Middle East studies in the News
We spoke to the Georgetown Islamic Studies professor accused of condoning slavery and rape [on Jonathan Brown]
Jonathan Brown, a Georgetown Islamic Studies professor, was accused of condoning slavery and rape following a lecture he gave at the International Institute of Islamic Thought.
Brown starts off his lecture, regarding slavery in Islam, acknowledging that slavery is a controversial topic, and read a paper he wrote for the majority of the lecture, to avoid "making a hyperbolic statement," and getting accused of "calling for slavery," which is what happened when Brown responded to questions during the Q&A portion of his lecture.
Yesterday, the Georgetown professor published his own statementregarding the reaction to his position on slavery, revealing that his family has been bombarded with death and rape threats.
Brown defends his lecture asking "How are academics supposed to teach history if any discussion is assumed to be advocacy? The most complicated issues are also often the ones that we need to discuss the most. How can this happen if people are intimidated into silence?"
We spoke to Jonathan Brown to find out more:
It seems like you went into the lecture assuming you would receive some sort of backlash, how do you deal with that?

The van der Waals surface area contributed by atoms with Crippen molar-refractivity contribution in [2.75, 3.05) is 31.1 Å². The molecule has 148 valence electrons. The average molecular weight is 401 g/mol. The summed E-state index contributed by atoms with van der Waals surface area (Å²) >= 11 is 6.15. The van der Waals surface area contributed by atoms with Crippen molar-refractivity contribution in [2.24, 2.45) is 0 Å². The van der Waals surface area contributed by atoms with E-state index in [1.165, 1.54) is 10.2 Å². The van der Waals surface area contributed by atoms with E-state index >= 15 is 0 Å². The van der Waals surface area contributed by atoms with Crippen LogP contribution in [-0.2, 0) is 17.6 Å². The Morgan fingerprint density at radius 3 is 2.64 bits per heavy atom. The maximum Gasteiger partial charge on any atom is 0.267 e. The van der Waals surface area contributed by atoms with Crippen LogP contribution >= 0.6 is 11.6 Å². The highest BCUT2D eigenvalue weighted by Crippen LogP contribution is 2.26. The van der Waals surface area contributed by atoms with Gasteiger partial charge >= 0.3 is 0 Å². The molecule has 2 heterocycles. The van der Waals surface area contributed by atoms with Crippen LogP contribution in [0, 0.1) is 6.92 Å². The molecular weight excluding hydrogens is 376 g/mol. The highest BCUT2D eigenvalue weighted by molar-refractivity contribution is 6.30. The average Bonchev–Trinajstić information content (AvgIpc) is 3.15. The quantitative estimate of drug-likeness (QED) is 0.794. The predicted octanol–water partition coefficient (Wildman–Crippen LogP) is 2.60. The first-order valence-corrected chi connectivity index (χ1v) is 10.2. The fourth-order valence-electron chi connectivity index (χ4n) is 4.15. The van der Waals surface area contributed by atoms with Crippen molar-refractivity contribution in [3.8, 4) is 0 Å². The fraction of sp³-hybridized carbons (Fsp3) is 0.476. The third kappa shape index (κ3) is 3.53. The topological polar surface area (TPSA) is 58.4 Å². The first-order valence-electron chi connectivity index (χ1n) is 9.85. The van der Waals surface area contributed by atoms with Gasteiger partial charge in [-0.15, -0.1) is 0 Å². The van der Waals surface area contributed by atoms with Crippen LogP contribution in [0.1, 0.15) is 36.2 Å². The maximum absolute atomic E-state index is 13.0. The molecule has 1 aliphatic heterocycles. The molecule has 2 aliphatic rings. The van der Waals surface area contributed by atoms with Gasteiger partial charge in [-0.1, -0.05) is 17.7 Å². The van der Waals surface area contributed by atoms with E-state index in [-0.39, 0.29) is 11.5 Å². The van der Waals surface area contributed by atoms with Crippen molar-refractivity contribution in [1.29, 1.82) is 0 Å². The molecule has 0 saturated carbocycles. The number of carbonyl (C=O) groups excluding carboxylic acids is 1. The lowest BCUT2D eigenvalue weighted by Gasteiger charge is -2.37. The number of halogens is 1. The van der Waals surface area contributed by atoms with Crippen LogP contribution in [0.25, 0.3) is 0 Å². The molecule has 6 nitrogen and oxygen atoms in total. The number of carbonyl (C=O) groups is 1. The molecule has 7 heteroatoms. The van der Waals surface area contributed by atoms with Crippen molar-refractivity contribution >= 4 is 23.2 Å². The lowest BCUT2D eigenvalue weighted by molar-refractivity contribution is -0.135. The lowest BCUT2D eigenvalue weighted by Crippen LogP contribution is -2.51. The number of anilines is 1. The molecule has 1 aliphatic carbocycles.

I knew the issue was sensitive. That's why I read the paper, so as to leave no room for misspeaking. But in Q&A, even if you're very careful, which I tried my best to be, you don't have time to prepare. There is a basic assumption that even a hostile listener will offer the basic charity needed for humans to communicate, but in this case the Islamophobes there were happy to ignore clear statements and cut others in half.
By the time things got to Alt-Right sites, my description of slavery in the Ottoman Empire as a type of investment became "Jonathan Browns says slaves are walking venture capital." Which is insane. How could that possibly make any sense?
Is it worth tailoring your papers or lectures to avoid aspects being taken out of context?
Yes. It is worth it. I also don't think I'd do Q&A on this topic again. Sorry for people who have questions.
It seems one of the main issues is that you are talking about slavery in Islam in a historical context, but that gets pinned as being your own opinion. Is that correct?
Yes, that is indeed what happened.
When asked about the proliferation of negative articles and opinions on his lecture, Brown said "Yep. Welcome to Trump's America."Note: Articles listed under "Middle East studies in the News" provide information on current developments concerning Middle East studies on North American campuses. These reports do not necessarily reflect the views of Campus Watch and do not necessarily correspond to Campus Watch's critique.
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